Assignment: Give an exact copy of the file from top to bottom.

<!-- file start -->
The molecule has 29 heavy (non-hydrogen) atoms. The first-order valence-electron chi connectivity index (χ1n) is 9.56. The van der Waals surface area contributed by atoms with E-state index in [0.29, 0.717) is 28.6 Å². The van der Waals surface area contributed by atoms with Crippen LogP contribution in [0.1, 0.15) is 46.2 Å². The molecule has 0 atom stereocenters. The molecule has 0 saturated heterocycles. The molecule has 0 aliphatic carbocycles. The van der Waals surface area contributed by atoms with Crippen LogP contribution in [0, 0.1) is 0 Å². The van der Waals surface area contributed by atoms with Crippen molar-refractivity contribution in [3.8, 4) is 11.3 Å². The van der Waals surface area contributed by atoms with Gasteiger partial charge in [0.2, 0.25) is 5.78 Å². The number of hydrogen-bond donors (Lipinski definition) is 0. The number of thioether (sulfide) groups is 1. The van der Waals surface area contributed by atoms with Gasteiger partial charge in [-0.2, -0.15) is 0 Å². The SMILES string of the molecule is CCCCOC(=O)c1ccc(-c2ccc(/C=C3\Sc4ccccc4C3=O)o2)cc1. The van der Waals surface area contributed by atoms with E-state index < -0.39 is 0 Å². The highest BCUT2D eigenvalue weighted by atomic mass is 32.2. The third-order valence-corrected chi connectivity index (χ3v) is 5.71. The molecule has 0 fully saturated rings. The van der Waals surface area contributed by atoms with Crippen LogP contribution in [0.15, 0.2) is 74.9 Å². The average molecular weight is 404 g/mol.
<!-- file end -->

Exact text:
The molecule has 29 heavy (non-hydrogen) atoms. The first-order valence-electron chi connectivity index (χ1n) is 9.56. The van der Waals surface area contributed by atoms with E-state index in [0.29, 0.717) is 28.6 Å². The van der Waals surface area contributed by atoms with Crippen LogP contribution in [0.1, 0.15) is 46.2 Å². The molecule has 0 atom stereocenters. The molecule has 0 saturated heterocycles. The molecule has 0 aliphatic carbocycles. The van der Waals surface area contributed by atoms with Crippen LogP contribution in [0, 0.1) is 0 Å². The van der Waals surface area contributed by atoms with Crippen molar-refractivity contribution in [3.8, 4) is 11.3 Å². The van der Waals surface area contributed by atoms with Gasteiger partial charge in [0.2, 0.25) is 5.78 Å². The number of hydrogen-bond donors (Lipinski definition) is 0. The number of thioether (sulfide) groups is 1. The van der Waals surface area contributed by atoms with Gasteiger partial charge in [-0.2, -0.15) is 0 Å². The SMILES string of the molecule is CCCCOC(=O)c1ccc(-c2ccc(/C=C3\Sc4ccccc4C3=O)o2)cc1. The van der Waals surface area contributed by atoms with E-state index < -0.39 is 0 Å². The highest BCUT2D eigenvalue weighted by atomic mass is 32.2. The third-order valence-corrected chi connectivity index (χ3v) is 5.71. The molecule has 0 fully saturated rings. The van der Waals surface area contributed by atoms with Crippen LogP contribution in [0.15, 0.2) is 74.9 Å². The average molecular weight is 404 g/mol.